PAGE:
The farmers use neither nature nor chemical fertilizers but a kind of algae found only in a lagoon in Tra Que. As a result, the vegetables both look beautiful in their fields as well as possessing outstanding taste and flavor. Products sell well and are highly appreciated due to the freshness, good quality and safety. Everyday all the year round, 8 tons of Tra  Que vegetables are sold and people in Quang Nam-Danang area are addicted to having them in their meals. That is why many eaters, even the easiest ones said that they feel tasteless if their meals lack in Tra Que vegetables.
Come here, visitors can try to become a Vietnamese famer, a fun and interesting experience all of visitors love.

Hoi An Silk Village

Tourist trying to weaving silk

 The Hoi An Silk Village, officially opened in August 2012, is based on the ancient silk weaving traditions of Quang Nam province that used Hoi An as a commercial seaport for over 300 years. Located down the street from Hoi An’s town center, the Silk Village offers an experience like no other. During the tour you’ll learn about the entire production of silk from silkworm to dress.
Leisurely stroll through the lush garden of mulberry trees as our expert guides teach you about the history of Quang Nam and the silk making process. Additionally, visitors will be shown the life cycle of silkworms in action!  Visitors can help harvest mulberry leaves, feed silkworms and even watch as silkworms weave their cocoons. Guests will then be shown how cocoons are transformed into silk thread and how the silk is treated and refined to become ready for clothing.  And of course, visitors will end the tour in our silk showroom where they’ll receive a hands-on tutorial on deciphering between true and synthetic silk.

Cua Dai Beach

Hoi An’s main beach is Cua Dai, located at the end of predictably named Cua Dai Road. Some of the beach is given over to high-end resorts, but the public section is the first part you see where the road meets the beach.
Coastal erosion has become a huge problem along the Cua Dai coast and many resorts are left protecting their ever-diminishing beaches with huge and unattractive sandbags, so if you are staying at a beach resort for the beach, it’s worth checking it still has one. The public area of Cua Dai is a stunning stretch of palm-fringed whitesand with views out to the nearby Cham Islands. It’d be an idyllic spot to relax if it weren’t for the hardcore beach traders — on a quiet day they’ll almost be queuing up to sell you tiger balm and tell you how they struggle to make a living. For some this is true, but on average these vendors pull in a very good daily profit, so if you don’t want anything, politely make it clear you are not buying and they will quickly leave.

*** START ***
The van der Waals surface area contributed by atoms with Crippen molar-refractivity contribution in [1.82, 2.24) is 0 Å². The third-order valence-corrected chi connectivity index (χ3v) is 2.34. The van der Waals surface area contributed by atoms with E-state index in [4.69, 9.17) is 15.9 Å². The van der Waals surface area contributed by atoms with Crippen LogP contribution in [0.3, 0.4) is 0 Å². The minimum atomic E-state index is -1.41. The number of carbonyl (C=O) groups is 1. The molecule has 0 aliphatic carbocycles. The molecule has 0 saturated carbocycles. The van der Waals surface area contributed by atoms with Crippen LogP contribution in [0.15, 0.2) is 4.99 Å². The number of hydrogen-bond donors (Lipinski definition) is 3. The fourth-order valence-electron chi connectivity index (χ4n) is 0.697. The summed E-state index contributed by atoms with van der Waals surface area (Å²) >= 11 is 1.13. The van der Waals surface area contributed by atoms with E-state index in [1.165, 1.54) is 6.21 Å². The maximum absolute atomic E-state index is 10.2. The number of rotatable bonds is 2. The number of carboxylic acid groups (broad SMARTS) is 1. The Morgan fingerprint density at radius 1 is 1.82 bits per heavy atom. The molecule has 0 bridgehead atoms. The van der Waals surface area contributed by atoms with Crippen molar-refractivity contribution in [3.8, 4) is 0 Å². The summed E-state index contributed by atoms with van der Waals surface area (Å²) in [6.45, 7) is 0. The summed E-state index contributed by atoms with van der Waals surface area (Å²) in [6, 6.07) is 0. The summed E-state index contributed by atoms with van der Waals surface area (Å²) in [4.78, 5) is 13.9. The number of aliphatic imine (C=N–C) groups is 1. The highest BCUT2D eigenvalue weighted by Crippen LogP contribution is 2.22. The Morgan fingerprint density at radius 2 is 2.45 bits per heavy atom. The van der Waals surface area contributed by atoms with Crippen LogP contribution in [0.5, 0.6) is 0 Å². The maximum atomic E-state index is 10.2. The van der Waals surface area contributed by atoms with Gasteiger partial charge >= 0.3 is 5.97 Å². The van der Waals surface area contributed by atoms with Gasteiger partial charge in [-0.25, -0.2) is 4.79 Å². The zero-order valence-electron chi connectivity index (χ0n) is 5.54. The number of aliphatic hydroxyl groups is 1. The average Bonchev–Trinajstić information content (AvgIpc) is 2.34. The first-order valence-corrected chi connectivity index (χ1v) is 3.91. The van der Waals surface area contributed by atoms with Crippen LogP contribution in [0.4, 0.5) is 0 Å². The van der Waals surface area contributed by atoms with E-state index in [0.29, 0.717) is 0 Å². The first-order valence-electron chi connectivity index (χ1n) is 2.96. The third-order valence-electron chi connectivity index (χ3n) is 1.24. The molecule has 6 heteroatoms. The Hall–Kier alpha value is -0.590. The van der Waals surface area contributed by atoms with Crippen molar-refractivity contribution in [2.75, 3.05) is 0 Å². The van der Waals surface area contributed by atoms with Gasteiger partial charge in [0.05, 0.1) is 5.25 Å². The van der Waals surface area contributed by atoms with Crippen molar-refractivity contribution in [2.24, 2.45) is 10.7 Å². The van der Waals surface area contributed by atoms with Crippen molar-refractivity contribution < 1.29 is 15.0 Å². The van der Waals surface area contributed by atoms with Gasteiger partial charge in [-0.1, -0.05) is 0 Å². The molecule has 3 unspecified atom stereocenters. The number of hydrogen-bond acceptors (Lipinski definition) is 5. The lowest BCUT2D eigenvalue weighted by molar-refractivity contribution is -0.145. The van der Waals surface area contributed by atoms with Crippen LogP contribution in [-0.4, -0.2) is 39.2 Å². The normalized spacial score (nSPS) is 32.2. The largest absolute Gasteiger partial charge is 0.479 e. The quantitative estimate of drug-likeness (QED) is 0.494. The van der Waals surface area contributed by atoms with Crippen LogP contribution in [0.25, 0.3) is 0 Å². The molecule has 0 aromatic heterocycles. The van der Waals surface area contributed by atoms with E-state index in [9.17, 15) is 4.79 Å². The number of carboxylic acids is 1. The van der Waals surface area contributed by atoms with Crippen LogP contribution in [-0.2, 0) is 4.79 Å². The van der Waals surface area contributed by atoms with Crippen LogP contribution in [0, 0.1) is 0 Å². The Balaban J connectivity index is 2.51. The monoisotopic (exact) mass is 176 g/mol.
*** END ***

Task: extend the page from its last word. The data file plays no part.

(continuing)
There are plenty of seafood places so you can eat and drink yourself silly in between swimming and basking in the sun. Avoid the places off the beach, which offer lower prices but lacklustre food, and try the places on the sand — Mama Ly’s and Sen to the end of the line of restaurants come highly recommended.
Don’t neglect Hoi An’s “other” beach, An Bang, which is to the north at the end of Hai Ba Trung Street, about six kilometres from Tran Hung Dao. It’s one of the few stretches of public beach left so it gets busy with local Vietnamese at sunrise and sunset, when whole families flock to the beach setting up little barbecue picnics. It’s a more Vietnamese scene, a bit more laidback, and is becoming the preferred option over Cua Dai for its more family-friendly dining options and lack of hawkers. The two beaches are only six kilometres apart via the new beach road. It’s possible to walk the stretch of beach between An Bang and Cua Dai, which is pretty much deserted save for a few fishermen. It’s a beautiful walk and if you keep your eyes peeled there are even some old war bunkers left over from the American war.

Sa Huynh Culture Museum
The museum supplies plenty of information on the ancient people of Sa Huynh civilization, who were the first owners of the Hoi An trading port, having trading relationships with the people of China, India, and South East Asia.
There are a total of 216 exhibits in the museum. They were all acquired from the Hau Xa, Thanh Chiem, An Bang and Xuan Lam villages. The artifacts at the museum are considered the most unique collection of the Sa Huynh civilization in Viet Nam.
Come here, visitors can learn about the Sa Huynh culture in Vietnam.

Cooking class

Hoi An is one of the best places in Vietnam to take a cooking class. With fresh ingredients from lively local markets, great instructions, simple recipes but delicious tastes. Your family will have great time to work together.
Let’s challenge your cooking talent, explore authentic Vietnam cuisine and enjoy your results right in class. But please, don’t forget to discover the charm of Hoi An ancient town. If you want to join in cooking class, “Hoi An cooking class tour” of Mercury Travel is good chose for you.

One thought on “What to see and do in Hoi An

  • July 4, 2016 at 7:18 am

    This forum needed shankig up and you’ve just done that. Great post!